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Murders and MadnessMedicine, Law, and Society in the Fin de Siècle$
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Ruth Harris

Print publication date: 1991

Print ISBN-13: 9780198202592

Published to Oxford Scholarship Online: October 2011

DOI: 10.1093/acprof:oso/9780198202592.001.0001

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Men, Honour, and Crimes of Passion

Men, Honour, and Crimes of Passion

Chapter:
(p.285) 8 Men, Honour, and Crimes of Passion
Source:
Murders and Madness
Author(s):

Ruth Harris

Publisher:
Oxford University Press
DOI:10.1093/acprof:oso/9780198202592.003.0008

This chapter provides further observations on masculine responsibility, examining male crimes of passion, notions of masculine honour, and the critique of middle-class decadence. Men claimed passion as the motive for the killing of wives, lovers, or rivals in almost half the murder cases during the era. In deciding whether to condemn them, the court probed deeply into their attitudes towards marital duties and sexual behaviour, searching for credentials which proved honourable intent, loyalty, devotion, or sometimes merely evidence of romantic attachment. The chapter concentrates on the sometimes similar, but more often contrasting, means of preparation, execution, and justification which typified male and female crimes of passion. It also examines a range of character and behaviour considered to be ‘dishonourable’.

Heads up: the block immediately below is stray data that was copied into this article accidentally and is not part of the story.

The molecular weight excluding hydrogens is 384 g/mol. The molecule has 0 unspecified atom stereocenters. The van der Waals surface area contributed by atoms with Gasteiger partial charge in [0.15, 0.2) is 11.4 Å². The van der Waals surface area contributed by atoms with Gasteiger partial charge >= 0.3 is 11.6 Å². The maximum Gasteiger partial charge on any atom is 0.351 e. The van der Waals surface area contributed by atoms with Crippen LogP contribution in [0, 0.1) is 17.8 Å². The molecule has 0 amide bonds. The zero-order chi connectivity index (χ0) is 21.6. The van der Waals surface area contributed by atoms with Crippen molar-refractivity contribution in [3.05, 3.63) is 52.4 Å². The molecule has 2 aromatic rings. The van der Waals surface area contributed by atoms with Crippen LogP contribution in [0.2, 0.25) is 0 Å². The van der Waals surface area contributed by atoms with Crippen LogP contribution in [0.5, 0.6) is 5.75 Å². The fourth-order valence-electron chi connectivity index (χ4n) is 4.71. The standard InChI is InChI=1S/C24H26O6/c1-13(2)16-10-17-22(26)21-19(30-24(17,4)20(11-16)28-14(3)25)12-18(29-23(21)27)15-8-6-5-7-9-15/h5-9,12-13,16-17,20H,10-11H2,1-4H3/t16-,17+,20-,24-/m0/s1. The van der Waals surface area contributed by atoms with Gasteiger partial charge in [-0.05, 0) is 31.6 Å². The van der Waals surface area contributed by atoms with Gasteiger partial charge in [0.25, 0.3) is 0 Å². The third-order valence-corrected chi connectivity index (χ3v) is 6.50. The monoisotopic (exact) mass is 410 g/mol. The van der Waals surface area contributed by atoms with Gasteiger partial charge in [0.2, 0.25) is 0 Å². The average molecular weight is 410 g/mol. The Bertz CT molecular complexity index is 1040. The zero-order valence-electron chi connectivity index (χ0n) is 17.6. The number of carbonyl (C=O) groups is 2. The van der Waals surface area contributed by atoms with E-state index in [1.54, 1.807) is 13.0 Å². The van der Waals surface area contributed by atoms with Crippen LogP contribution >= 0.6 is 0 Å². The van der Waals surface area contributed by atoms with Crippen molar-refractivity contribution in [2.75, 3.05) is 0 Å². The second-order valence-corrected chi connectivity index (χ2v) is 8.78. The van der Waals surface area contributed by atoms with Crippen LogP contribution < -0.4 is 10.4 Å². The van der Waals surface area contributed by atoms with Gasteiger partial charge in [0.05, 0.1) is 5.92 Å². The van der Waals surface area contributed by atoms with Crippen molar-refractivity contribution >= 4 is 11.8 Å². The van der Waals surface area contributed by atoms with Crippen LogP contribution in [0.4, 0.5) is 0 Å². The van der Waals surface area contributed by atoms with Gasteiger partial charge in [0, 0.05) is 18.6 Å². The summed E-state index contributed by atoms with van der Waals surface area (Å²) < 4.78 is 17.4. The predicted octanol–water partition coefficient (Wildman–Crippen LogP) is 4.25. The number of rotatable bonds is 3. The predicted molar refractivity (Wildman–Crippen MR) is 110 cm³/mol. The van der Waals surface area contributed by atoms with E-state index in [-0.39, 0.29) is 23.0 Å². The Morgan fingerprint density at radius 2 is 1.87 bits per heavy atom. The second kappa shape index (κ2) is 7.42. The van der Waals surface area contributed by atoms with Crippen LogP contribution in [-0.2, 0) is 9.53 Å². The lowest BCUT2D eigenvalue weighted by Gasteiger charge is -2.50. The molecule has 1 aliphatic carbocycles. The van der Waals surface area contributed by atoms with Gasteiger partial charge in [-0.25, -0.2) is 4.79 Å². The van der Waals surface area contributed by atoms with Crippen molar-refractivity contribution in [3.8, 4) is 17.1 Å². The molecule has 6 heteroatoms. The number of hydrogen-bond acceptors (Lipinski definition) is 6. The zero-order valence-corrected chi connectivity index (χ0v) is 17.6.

Keywords:   masculinity, passion crimes, moral responsibility, masculine honour, outrage

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